Cutting Journalistic Corners

I think there’s more of this kind of stuff happening every day. As the competition heats up, reporters have less time to check themselves and do the research necessary for the story, so they cut corners now and then and grab from the myriad of online sources available for free. No harm done, right?

Wrong. It’s not right and it can get you fired.

THE Honolulu Star-Bulletin has fired its entertainment reporter Tim Ryan following an investigation into his stories which seemed to lean a little too heavily on Wikipedia content.

According to editor Frank Bridgewater, Ryan’s stories contained phrases or sentences that appeared elsewhere before being included, unattributed, in stories that ran in the Star-Bulletin.

Ryan had been working on the paper since 1984 and his copy on stories that are stored on the have been amended.

The whole lot was spotted by Wikipedia editors who noticed that language used in one of Ryan’s stories about Aloha Flight 243 closely matched a Wikipedia article. He was spotted because the bloke that wrote the Wikipedia entry came across Ryan’s story on news aggregator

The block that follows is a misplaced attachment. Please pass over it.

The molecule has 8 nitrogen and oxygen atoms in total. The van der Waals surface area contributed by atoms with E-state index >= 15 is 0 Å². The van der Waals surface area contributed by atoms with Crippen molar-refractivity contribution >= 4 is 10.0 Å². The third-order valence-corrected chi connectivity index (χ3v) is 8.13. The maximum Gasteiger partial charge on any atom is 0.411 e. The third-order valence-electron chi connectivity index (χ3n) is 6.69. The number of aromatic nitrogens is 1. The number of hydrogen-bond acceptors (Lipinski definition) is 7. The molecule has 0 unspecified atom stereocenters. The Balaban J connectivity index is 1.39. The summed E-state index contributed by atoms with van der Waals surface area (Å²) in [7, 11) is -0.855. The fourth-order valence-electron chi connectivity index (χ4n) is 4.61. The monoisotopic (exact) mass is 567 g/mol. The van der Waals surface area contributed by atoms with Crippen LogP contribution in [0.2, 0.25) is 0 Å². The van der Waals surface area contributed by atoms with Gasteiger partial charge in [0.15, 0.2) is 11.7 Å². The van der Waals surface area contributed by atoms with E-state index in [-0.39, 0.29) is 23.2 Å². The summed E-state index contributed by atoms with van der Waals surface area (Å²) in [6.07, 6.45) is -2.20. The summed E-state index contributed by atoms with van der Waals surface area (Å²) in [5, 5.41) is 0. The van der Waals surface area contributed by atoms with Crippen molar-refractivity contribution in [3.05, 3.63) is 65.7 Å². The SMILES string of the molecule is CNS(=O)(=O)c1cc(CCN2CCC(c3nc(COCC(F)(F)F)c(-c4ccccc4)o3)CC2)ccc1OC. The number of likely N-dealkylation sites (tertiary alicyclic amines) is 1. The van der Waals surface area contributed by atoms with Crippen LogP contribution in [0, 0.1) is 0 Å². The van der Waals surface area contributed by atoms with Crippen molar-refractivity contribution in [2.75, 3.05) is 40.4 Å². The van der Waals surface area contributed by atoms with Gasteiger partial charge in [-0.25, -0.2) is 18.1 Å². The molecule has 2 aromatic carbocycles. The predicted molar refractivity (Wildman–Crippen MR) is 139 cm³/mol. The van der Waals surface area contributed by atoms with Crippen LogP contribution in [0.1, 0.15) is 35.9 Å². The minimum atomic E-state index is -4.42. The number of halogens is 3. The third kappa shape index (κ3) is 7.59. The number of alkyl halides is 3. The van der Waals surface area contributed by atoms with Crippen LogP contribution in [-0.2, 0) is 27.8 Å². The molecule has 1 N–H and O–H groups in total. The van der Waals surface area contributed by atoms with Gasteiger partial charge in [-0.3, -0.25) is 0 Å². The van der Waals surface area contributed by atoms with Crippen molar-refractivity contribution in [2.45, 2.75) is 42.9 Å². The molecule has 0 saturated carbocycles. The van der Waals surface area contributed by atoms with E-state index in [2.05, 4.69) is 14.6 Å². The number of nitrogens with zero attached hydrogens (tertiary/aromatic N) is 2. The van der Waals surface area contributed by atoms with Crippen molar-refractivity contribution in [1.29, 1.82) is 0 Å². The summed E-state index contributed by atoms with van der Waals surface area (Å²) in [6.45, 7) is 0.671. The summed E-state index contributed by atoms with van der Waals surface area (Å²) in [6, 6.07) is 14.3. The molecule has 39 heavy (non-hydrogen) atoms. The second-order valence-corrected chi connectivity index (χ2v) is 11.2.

Ryan told his boss that he got the information from rather than directly from Wikipedia. The paper said it would have to run a proper attribution, and promptly did so.

However it also seemed Ryan borrowed content from other online sources including a 7 June 2005 review of the Toyota Highlander hybrid SUV. This apparently came from an article in the Sacramento Bee by Mark Glover, from 15 April 2005.

Another case involved an interview printed in 17 December 2004 which matched another conducted by another journalist in 2003. The interesting thing about the firing was that it did not happen immediately after Wikipedia complained, but only after other news agencies started to run stories based on Wikipedia’s side of the story here.

It seems that Bridgewater felt that there was going to be a little to much heat on this case and culled the wordsmith.

More: Reporter plagiarizes Wikipedia

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